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August 17, 2021: COMPASSIONATE RELEASE and BOP COVID-19 BLOG




Quick Facts: Currently positive-testing inmates: 370 (down from 400) Currently positive-testing staff: 309 (up from 289) Recovered inmates: 42,894 (up from 42,848) Recovered staff: 7,126 (up from 7,113)


Institutions with the largest number of currently positive-testing inmates:

Coleman II USP: 55 (unchanged)

Sheridan FCI: 30 (unchanged)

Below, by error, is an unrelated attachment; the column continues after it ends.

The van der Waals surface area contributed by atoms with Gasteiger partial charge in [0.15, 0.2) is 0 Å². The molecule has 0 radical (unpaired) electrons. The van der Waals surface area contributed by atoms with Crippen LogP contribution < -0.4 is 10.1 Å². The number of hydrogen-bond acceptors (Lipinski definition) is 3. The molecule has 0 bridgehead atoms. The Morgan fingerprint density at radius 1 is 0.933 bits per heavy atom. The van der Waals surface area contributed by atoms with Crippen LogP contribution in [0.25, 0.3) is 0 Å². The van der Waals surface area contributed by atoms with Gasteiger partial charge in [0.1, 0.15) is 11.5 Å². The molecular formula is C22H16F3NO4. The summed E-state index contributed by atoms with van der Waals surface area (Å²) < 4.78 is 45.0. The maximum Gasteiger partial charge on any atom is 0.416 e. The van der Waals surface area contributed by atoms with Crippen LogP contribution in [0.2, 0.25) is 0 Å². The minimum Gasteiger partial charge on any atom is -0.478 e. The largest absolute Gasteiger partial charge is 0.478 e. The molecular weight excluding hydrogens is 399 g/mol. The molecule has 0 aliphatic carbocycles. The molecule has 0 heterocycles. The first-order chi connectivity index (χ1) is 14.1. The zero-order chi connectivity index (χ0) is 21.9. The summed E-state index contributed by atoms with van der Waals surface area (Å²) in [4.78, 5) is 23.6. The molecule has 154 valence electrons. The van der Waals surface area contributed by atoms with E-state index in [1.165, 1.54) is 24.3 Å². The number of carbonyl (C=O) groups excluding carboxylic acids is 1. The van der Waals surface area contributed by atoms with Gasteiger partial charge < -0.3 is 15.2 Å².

Berlin FCI: 29

Institutions with the largest number of currently positive-testing staff:

Pollock USP: 29 (up from 26)

McCreary USP: 19 (up from 13)

Oakdale I FCI: 15 (unchanged)

System-wide testing results: Presently, BOP has 131,011 federal inmates in BOP-managed institutions and 14,355 in community-based facilities. Today's stats: Completed tests: 119,752 (up from 119,606) Positive tests: 42,744 (up from 42,724)

Total Vaccine doses distributed: 210,906

Case Note: Defendant gets relief from ultimate trial penalty/924(c) penalty of 121 years, after serving eight...